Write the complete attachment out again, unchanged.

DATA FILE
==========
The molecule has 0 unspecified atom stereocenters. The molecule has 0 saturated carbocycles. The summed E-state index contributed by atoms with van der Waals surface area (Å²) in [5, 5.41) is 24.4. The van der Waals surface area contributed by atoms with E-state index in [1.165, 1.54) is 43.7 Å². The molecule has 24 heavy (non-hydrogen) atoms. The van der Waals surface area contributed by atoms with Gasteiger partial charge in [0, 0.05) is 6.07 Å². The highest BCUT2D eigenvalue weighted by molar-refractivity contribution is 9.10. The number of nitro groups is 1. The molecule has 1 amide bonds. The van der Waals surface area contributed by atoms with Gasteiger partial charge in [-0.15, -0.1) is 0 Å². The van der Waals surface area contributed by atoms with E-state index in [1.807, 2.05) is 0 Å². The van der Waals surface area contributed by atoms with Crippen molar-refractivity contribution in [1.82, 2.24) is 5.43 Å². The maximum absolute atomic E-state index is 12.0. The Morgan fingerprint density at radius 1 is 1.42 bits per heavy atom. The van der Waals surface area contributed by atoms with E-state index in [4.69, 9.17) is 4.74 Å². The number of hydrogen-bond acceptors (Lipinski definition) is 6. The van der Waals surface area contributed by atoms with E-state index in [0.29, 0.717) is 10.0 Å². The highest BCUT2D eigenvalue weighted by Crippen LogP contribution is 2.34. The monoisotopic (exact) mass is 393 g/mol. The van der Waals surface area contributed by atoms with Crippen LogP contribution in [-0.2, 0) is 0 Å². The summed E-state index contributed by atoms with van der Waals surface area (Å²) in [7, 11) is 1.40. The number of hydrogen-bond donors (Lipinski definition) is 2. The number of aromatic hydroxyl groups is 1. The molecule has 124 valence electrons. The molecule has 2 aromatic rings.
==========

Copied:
The molecule has 0 unspecified atom stereocenters. The molecule has 0 saturated carbocycles. The summed E-state index contributed by atoms with van der Waals surface area (Å²) in [5, 5.41) is 24.4. The van der Waals surface area contributed by atoms with E-state index in [1.165, 1.54) is 43.7 Å². The molecule has 24 heavy (non-hydrogen) atoms. The van der Waals surface area contributed by atoms with Gasteiger partial charge in [0, 0.05) is 6.07 Å². The highest BCUT2D eigenvalue weighted by molar-refractivity contribution is 9.10. The number of nitro groups is 1. The molecule has 1 amide bonds. The van der Waals surface area contributed by atoms with Gasteiger partial charge in [-0.15, -0.1) is 0 Å². The van der Waals surface area contributed by atoms with E-state index in [1.807, 2.05) is 0 Å². The van der Waals surface area contributed by atoms with Crippen molar-refractivity contribution in [1.82, 2.24) is 5.43 Å². The maximum absolute atomic E-state index is 12.0. The Morgan fingerprint density at radius 1 is 1.42 bits per heavy atom. The van der Waals surface area contributed by atoms with E-state index in [4.69, 9.17) is 4.74 Å². The number of hydrogen-bond acceptors (Lipinski definition) is 6. The van der Waals surface area contributed by atoms with E-state index in [0.29, 0.717) is 10.0 Å². The highest BCUT2D eigenvalue weighted by Crippen LogP contribution is 2.34. The monoisotopic (exact) mass is 393 g/mol. The van der Waals surface area contributed by atoms with Crippen LogP contribution in [-0.2, 0) is 0 Å². The summed E-state index contributed by atoms with van der Waals surface area (Å²) in [7, 11) is 1.40. The number of hydrogen-bond donors (Lipinski definition) is 2. The number of aromatic hydroxyl groups is 1. The molecule has 124 valence electrons. The molecule has 2 aromatic rings.